Archive for June, 2007
By Charles Besondy
Every CEO I know can be described with one or more of these labels:
- Orchestra conductor
- Chess master
- Pied piper
- Puppet master
Try it. Think of the CEOs you know (perhaps yourself even). Pin the label on the CEO. It’s fun. While personalities and leadership techniques vary, CEOs all have one thing in common—they manage resources to drive results. More specifically, the CEO blends and directs the talent, infrastructure and finances at his/her fingertips. When he gets the combination right success usually is the outcome.
However, if it was easy to get the right combination every company would be widely successful. More often than not, the limitations of the talent, infrastructure, finances, or time (our number one enemy), muck up the works and restrict success.
Interim management should be the CEO’s best friend and secret weapon (or favorite ingredient if you prefer the chef label more than the general label). By relying on interim managers in the marketing function, the CEO can apply exactly the right marketing skills and experience to an initiative for exactly the right amount of time—all while working with variable budget dollars rather than fixed budget dollars.
This ability to augment the CEOs arsenal with the right talent at the right time can be a major competitive advantage in that it enables business agility.
- The company can jump on market opportunities or react to competitive moves swiftly and adeptly. It takes far less time to locate and retain an interim manager than to recruit a full-time senior manager (even if there is headcount in the budget).
- Existing teams aren’t whip-sawed from one initiative to another. A high degree of focus can be maintained on existing business, while teams enhanced with interim marketing talent chase new opportunities.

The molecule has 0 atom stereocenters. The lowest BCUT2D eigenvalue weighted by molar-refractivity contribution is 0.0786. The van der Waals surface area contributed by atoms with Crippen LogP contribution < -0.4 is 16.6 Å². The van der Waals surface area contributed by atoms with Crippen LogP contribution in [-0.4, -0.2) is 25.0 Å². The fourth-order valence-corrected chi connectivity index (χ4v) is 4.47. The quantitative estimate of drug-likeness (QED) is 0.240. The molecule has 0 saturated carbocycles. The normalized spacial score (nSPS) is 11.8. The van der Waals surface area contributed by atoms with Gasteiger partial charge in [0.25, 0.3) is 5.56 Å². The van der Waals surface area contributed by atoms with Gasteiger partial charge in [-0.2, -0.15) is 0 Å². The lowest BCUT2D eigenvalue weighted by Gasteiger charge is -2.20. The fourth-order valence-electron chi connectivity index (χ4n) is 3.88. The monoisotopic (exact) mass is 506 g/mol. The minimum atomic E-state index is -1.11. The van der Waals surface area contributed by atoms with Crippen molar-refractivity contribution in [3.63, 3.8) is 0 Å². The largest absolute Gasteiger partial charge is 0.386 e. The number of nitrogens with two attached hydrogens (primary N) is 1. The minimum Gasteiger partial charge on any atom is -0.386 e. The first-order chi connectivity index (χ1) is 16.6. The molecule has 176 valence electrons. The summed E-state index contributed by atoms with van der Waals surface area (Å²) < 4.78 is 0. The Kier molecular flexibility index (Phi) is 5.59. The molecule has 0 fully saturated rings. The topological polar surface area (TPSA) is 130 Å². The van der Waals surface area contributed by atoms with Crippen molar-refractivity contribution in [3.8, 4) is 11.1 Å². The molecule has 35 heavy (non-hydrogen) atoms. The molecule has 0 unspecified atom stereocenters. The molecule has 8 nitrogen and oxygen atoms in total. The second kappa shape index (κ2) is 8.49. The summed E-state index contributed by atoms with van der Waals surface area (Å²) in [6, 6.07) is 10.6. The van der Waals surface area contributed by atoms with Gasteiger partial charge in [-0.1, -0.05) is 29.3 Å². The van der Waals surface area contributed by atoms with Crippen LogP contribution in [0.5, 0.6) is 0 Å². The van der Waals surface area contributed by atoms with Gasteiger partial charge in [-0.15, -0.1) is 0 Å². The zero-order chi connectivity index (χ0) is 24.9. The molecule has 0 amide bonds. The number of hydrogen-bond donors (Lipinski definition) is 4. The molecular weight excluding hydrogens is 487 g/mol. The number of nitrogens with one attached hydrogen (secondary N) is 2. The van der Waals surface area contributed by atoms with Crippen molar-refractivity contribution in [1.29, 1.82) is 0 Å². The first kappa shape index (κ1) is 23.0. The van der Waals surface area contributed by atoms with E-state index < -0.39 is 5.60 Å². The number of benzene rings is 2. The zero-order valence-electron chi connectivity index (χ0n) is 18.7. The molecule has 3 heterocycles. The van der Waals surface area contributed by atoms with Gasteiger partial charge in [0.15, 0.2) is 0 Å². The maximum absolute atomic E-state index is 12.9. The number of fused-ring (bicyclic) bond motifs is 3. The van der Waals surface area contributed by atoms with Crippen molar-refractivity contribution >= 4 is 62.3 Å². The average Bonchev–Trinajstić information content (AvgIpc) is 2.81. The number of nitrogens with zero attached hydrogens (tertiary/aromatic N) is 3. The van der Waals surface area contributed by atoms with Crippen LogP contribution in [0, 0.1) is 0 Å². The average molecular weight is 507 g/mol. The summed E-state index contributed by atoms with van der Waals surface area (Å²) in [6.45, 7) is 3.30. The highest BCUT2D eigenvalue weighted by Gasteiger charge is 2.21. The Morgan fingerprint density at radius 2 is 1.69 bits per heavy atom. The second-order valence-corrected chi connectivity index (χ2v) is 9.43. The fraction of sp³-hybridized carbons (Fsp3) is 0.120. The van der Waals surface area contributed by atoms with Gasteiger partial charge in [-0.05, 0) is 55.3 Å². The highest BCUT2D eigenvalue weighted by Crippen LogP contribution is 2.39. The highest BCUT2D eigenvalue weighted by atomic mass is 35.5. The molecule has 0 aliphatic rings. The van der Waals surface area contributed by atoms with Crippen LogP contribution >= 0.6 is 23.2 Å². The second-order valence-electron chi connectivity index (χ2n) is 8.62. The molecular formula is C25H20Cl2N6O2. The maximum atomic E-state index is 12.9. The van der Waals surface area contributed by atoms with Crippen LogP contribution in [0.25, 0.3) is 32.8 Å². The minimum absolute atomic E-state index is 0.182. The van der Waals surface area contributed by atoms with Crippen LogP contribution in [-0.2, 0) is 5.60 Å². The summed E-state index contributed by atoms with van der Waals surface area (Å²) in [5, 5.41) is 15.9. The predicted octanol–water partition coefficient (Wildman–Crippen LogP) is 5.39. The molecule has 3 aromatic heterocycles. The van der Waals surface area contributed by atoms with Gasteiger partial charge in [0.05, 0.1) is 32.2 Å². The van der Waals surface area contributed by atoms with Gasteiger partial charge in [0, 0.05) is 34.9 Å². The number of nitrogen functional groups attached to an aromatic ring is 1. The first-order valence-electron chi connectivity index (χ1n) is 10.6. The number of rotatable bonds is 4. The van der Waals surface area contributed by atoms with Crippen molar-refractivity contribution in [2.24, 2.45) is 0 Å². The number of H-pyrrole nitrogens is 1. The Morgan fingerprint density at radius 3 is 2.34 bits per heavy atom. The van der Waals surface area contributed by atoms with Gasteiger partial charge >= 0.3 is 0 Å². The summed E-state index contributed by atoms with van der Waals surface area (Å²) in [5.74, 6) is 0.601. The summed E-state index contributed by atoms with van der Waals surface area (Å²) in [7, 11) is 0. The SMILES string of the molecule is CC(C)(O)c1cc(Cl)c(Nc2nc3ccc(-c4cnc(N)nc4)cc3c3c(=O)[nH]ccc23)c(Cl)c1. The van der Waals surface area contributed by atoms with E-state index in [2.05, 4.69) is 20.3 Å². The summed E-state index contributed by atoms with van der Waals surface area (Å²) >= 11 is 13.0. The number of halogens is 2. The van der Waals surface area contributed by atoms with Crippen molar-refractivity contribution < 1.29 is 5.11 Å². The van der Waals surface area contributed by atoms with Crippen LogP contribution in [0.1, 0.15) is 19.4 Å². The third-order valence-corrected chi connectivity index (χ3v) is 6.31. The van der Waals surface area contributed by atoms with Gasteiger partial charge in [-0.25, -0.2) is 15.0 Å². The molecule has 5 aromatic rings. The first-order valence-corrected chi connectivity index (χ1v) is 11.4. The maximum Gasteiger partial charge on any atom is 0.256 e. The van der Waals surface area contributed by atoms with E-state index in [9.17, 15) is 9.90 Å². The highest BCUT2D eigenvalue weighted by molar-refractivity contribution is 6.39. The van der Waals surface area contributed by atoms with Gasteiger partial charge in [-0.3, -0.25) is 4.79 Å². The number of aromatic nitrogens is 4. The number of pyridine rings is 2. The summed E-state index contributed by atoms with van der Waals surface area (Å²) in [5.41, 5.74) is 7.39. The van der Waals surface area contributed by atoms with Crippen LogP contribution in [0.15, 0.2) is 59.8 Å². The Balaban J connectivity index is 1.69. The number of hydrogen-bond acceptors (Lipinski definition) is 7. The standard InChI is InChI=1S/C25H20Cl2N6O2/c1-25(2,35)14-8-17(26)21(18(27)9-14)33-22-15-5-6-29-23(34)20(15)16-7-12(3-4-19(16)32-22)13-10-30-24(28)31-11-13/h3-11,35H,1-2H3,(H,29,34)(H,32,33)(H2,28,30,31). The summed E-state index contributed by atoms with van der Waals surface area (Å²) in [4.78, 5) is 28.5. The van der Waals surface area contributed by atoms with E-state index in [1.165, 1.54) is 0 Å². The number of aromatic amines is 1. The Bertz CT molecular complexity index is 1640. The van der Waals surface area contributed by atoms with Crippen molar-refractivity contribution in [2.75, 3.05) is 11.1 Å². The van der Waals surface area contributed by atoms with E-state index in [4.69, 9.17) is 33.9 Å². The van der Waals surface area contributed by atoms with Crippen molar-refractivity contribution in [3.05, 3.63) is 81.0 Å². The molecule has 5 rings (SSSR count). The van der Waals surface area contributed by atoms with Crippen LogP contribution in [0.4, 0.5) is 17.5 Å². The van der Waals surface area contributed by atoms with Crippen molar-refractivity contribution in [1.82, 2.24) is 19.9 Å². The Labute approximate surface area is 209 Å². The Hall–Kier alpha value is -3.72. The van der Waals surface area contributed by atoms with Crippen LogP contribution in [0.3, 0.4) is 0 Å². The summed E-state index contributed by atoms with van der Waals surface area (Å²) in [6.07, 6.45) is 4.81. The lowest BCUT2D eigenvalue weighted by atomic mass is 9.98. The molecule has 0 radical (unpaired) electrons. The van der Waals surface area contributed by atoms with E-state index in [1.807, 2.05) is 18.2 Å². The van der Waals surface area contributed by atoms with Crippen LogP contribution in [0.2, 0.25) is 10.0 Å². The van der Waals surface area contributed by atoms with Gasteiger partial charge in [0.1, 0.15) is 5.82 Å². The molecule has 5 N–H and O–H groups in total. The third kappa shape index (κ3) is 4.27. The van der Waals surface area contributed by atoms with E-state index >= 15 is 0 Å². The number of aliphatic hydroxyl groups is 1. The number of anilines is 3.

- The initiative’s requirements can be matched to an interim’s domain and process expertise; very few compromises necessary. The CEO can select the optimum weapon for the job.
As a CEO do you see yourself selecting weapons, moving chessmen, orchestrating a team, or creating a world-class stew? Whatever metaphor you select, consider that interim management for the marketing function stands ready to help drive business and revenue growth.Read Full Post | Make a Comment ( None so far )
By Charles Besondy
I recently finished an engagement with a manufacturer of high-end computer systems for digital artists. Reflecting on the project I realized that it was a classic case for interim management.
The management team recognized that they had a common problem on their hands–a new product line had been conceived in Engineering and was under development. However, no product marketing or product management resources were available to validate customer requirements, develop positioning, create pricing strategy, set up a beta program, construct a go-to-market plan, etc. The company’s thin marketing resources were fully occupied with the support requirements for existing revenue-generating products.
So, management could have elected to tell their existing staff to suck it up and take on the considerable extra work for several months. However, this management team was smarter than that. They didn’t want to endanger the current revenue stream. They knew all too well how difficult it is to get business momentum in the air, and once achieved just how quickly it can stall, crash and burn if ignored.
This management team did the right thing. They brought in an interim manager (me!) to handle the product marketing duties for the new product line. With apologies to The Cable Guy, they chose to “Get ‘er Done!”Read Full Post | Make a Comment ( None so far )